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Team Assignments in an Online Class

Team Assignments in an Online Class


Team Assignments in an Online ClassOnline courses allow students to work on their own time and at their own pace, but what if your course requires you to complete team assignments? Instead of being fully responsible for your own grades, you now have to rely on others and at the same time, your classmates have to rely on you. Admittedly, I was nervous when I saw team assignments in my current course’s syllabus but now that we have turned in the first of three, I want to share a few tips to help you succeed.

Scope out your potential teammates. During the first week when everyone was doing their introduction posts, I read and responded to more posts than I have in previous courses. I connected with my classmates right away so that when it was time to select a team, I had already bonded with a few people.

Select a topic early. I got lucky with my teammates as they are extremely motivated students. As soon as our instructor officially announced our groups, we started a private message thread. There, we brainstormed our paper topic and shared our strengths and weaknesses to better split up the work.

Set expectations. You and your teammates likely have different work schedules and/or extracurricular obligations. Since you are partially responsible for their grade as well as your own, make sure to talk with your teammates about times when you will not be available and set realistic expectations for everyone involved.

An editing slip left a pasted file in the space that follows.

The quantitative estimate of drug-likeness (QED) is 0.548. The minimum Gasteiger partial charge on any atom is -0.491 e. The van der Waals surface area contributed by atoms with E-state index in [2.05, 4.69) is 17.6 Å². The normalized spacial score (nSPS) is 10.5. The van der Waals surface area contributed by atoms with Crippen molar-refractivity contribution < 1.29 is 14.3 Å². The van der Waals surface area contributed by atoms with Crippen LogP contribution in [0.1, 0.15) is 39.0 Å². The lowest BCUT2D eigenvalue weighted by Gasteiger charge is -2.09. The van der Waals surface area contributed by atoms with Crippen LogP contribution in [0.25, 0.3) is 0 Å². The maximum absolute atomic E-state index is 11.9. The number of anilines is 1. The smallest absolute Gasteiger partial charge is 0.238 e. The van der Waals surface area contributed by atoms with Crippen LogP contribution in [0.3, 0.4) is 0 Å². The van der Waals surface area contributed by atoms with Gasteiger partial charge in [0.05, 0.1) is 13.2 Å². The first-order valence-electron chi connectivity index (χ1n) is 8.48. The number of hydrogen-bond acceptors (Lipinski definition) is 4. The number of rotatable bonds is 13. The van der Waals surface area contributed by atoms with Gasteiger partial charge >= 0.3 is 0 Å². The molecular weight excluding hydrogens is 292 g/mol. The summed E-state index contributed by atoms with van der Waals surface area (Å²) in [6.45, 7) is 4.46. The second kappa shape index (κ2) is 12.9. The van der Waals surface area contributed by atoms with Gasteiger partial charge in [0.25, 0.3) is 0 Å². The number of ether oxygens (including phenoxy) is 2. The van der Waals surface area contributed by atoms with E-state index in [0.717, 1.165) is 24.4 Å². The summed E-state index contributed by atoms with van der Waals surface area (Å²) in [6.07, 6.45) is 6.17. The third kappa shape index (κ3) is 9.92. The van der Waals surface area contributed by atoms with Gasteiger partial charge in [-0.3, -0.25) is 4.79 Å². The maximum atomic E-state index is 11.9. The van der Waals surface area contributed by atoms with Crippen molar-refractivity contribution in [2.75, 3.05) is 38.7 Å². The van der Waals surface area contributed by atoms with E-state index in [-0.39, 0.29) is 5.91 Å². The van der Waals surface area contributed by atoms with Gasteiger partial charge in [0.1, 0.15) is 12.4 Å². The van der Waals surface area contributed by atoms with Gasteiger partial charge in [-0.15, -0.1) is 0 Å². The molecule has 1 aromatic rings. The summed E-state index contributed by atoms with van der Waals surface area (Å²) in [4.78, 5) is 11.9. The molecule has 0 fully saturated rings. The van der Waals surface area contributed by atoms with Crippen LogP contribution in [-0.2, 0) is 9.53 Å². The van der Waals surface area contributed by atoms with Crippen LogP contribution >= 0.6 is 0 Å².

[see also: Engage with Your Peers to Maximize Your Online Learning Experience]

Lean on your team. I am stubborn when it comes to accepting help but it’s important to know when and how to ask for help. The section I was working on started to confuse me but instead of throwing in the towel, I reached out to my teammates, showed them what I had completed so far, and asked for their reassurance.

Get a final look. When we started working on this assignment, one person volunteered to compile and submit it. This prevented us from having multiple versions of the same paper out for review and made the whole process more manageable. Once a final draft was prepared, each teammate proofread it and either marked the document for edits or emailed corrections to the group.

Now that your paper is turned in, congratulate yourself and your team on the hard work they put into it. Reflect on what did or didn’t work and make adjustments for the next assignment.

By Madeline Kronfeld
Online Learning Tips, Special Contributor